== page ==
Discussion of the past and present operations of the Long Island Rail Road.

Moderator: Liquidcamphor

  by interface76
 
Got a nice shot of the Woodville Road overpass in Shoreham this week!
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  by Pensyfan19
 
Great picture of the overpass! :)

Is there any discussion of how the current trail is doing on the R.O.W.?

Could it be possible for the LIRR to eventually reactivate this branch as a shuttle service similar to the Greenport Branch service?

(THIS IS MY 500th POST!!! :D)
  by BM6569
 
I explored the top of that overpass once and got bad poison ivy or something similar on my legs!
  by Pensyfan19
 
Just took a picture of the same bridge earlier today
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  by interface76
 
The trails still looked like they're under construction. The ROW is fenced off at all of the old crossings. I was out there visiting a friend - her father is on the Sound Beach community board and is pretty aware of its progress.

I would highly doubt that this line would ever get reactivated. Even at the time it was scaled back to Port Jeff in 1939, patronage was already pretty abysmal. It was apparently mostly hoped that the line would serve the potato farms with freight pickups (just as the Greenport line was doing at the time). There was even talk of extending the line even further beyond Wading River and making it rejoin the Greenport at around Calverton. I'd imagine this was mostly to help consolidate the potato shipments without mucking up the Port Jeff line's availability. The PJ at the time was almost completely single tracked, don't forget.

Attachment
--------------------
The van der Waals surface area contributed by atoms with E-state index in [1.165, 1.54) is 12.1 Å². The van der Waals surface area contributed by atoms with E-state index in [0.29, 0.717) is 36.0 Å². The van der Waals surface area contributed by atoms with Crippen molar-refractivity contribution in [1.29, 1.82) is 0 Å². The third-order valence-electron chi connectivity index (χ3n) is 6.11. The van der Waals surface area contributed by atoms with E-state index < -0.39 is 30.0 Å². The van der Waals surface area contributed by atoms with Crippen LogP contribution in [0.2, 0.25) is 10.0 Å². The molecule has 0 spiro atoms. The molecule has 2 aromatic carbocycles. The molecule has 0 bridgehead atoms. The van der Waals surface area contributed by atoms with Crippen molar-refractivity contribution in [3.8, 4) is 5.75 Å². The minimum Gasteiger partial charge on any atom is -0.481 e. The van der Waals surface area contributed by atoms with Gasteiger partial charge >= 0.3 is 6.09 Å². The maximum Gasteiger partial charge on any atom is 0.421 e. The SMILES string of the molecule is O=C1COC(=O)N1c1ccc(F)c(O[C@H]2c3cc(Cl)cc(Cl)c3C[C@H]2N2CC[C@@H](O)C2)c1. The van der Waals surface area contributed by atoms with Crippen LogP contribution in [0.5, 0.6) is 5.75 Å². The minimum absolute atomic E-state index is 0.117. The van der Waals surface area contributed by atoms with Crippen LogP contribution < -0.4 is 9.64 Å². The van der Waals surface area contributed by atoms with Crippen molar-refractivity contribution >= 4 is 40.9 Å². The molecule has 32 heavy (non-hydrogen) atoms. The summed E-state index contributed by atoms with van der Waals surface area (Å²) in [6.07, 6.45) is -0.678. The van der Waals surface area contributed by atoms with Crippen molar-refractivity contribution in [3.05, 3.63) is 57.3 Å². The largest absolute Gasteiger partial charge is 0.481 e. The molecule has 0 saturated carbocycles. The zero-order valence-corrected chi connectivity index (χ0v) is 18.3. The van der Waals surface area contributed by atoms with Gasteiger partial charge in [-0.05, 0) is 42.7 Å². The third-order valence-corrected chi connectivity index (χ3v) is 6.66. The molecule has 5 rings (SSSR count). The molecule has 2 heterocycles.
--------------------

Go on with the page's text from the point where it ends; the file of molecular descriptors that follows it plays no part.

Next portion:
Looking at the intact ROW now, I can't possibly imagine it ever seeing a train ever again. My friend and I both remarked on how close countless residences are to it, and apparently many NIMBYs are already barking about a biking and hiking trail! So, imagine the first loco that rumbles through. I also noticed a series of crossings that looked pretty hazardous given the buildup of trees or manmade structures in tight spots. Echo Avenue looked especially scary!

When I was living in Suffolk (I dated a girl in the area in the early 00's) and were in and around the ROW all the time, I'd often wondered what would have happened had the line survived into the post-war "commuter" era, and what effect it'd have had on the areas it served. Would they have grown the same way as some other Suffolk towns? Would a Port Jeff to Wading River scoot still work if, say, the PJ was fully electrified and it followed the Ronkonkoma to Greenport model? We may never know.
  by RGlueck
 
At the time the line was abandoned, nobody had the slightest concept of how suburban New Yorkers would gobble up every green space on the Island. As late as 1973, when I left Long Island, you could still find open spaces, green fields and lawns. Today those same lands, especially on the north shore, are all developed at asinine prices. Putting down ribbon rail and third rail power would probably serve quite a market, although the NIMBY's would be all over it.
  by R36 Combine Coach
 
RGlueck wrote: Sun Jun 21, 2020 4:08 pmAt the time the line was abandoned, nobody had the slightest concept of how suburban New Yorkers would gobble up every green space on the Island. As late as 1973, when I left Long Island, you could still find open spaces, green fields and lawns.
Robert Caro, writing in The Power Broker notes that in 1955 when the Long Island Expressway began construction, there were many "potato fields waiting to be settled". I know there is still a local potato industry on the east end, and some rural areas in Eastern Suffolk. Is there any "open space" preservation program at the county or state level?